New Internationalist

Ten little fingers born in the NHS

Ten little fingers, ten little toes,
Two little ears and one little nose
Two little eyes that shine so bright
And one little mouth to kiss mother goodnight.

(Children’s nursery rhyme)

A chilly but sunny afternoon at the beginning of March. Four happy children play in a back garden, shouting and laughing. It’s tea-time so the children come inside for a spot of toast and cake. One little girl leans on a door frame to take off her shoes. At the same time the door is slammed shut onto the middle finger of her right hand.

She shrieks, I run, open the door and see that the top joint of one of the fingers of my beautiful, perfect five-year-old girl Beatrice has been amputated. Before I know what I am doing I shout to my friend to get us to Accident & Emergency, and hold the joint onto the finger. My little girl screams and screams, we rush into a neighbour’s car and within 10 minutes we are at Lewisham Hopsital’s Children’s Emergency Department.

Beatrice with bandaged hand
Jessica and Beatrice are grateful to Lewisham Hospital Ormerod family

That was three weeks ago and those 10 minutes felt like an eternity. Beatrice fainted five times in the car and I was powerless to stop the horrible pain I knew she was in. I wanted to cry and scream myself but I knew I had to be strong.

The soaring relief on arrival at the hospital was immense. We were seen immediately. Beatrice was given pain relief, at which point she fell into a deep sleep, and I was given reassurance by the fabulous nurses and doctors. We were transferred to St. Thomas’ Hospital that evening, Beatrice had surgery the next morning and we were home again within 24 hours of the terrible injury taking place.

Thank you, Lewisham Hospital. If you hadn’t been there it would have been an hour or more before Beatrice had pain relief and the care she needed to prevent her losing her finger. Long may you stay open for business.

I’ve said it before and I’ll say it again: Lewisham Hospital is a successful, solvent healthcare provider. It’s the kind of hospital that Prime Minister David Cameron promised to champion during the election campaign when he pontificated: ‘The NHS is safe in my hands.’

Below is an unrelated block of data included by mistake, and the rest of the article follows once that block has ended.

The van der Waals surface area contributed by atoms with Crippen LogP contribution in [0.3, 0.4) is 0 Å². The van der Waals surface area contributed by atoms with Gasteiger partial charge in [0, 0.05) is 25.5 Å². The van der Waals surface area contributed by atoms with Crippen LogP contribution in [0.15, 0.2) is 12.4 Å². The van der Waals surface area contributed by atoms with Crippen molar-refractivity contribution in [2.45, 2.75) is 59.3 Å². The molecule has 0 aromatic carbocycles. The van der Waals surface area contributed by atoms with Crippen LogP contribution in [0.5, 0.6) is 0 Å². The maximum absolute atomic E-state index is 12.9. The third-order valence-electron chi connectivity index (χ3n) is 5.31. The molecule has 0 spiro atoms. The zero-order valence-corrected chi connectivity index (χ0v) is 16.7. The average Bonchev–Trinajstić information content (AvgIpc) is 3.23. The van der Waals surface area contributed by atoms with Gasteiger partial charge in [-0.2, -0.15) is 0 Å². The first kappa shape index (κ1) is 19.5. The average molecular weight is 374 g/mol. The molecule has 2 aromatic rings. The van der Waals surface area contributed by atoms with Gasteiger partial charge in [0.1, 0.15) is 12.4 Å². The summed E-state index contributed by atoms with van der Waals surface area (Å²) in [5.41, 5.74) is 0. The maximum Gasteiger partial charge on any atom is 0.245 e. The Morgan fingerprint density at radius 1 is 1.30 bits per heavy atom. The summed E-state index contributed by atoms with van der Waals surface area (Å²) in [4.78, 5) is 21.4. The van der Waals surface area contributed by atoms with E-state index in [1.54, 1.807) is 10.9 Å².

And yet, this fantastic hospital full of caring doctors, nurses and sensible managers is scheduled for down-grade to bail out South London Healthcare Trust in a neighbouring London borough. As wrong as it is that the people of Woolwich are being penalized for the mismanagement and bumbling decision-making of politicians, it really shouldn’t be Lewisham Hospital’s responsibility to shoulder the burden.

Jeremy Hunt and the cabal at the Department of Health tell us that their hands are tied, there’s nothing they can do; they must balance the books! Don’t we know there’s a massive deficit? Don’t we understand that the NHS is simply too expensive?

It certainly doesn’t help build confidence that the Health Minister persists in clinging to the false statistic that the massive service reconfiguration in southeast London will save 100 lives per year. Even Professor Sir Bruce Keogh, NHS medical director, has written a public letter to distance himself from the wayward minister’s gaffe. But, oh no, Hunt bumbles on. He’s even passed the misinformation to Boris Johnson, Mayor of London, who ineptly trotted it out at a People’s Question Time held in the London borough of Lewisham. I wonder whether he’ll listen to Jeremy again after the roasting he got from the Save Lewisham Hospital campaign?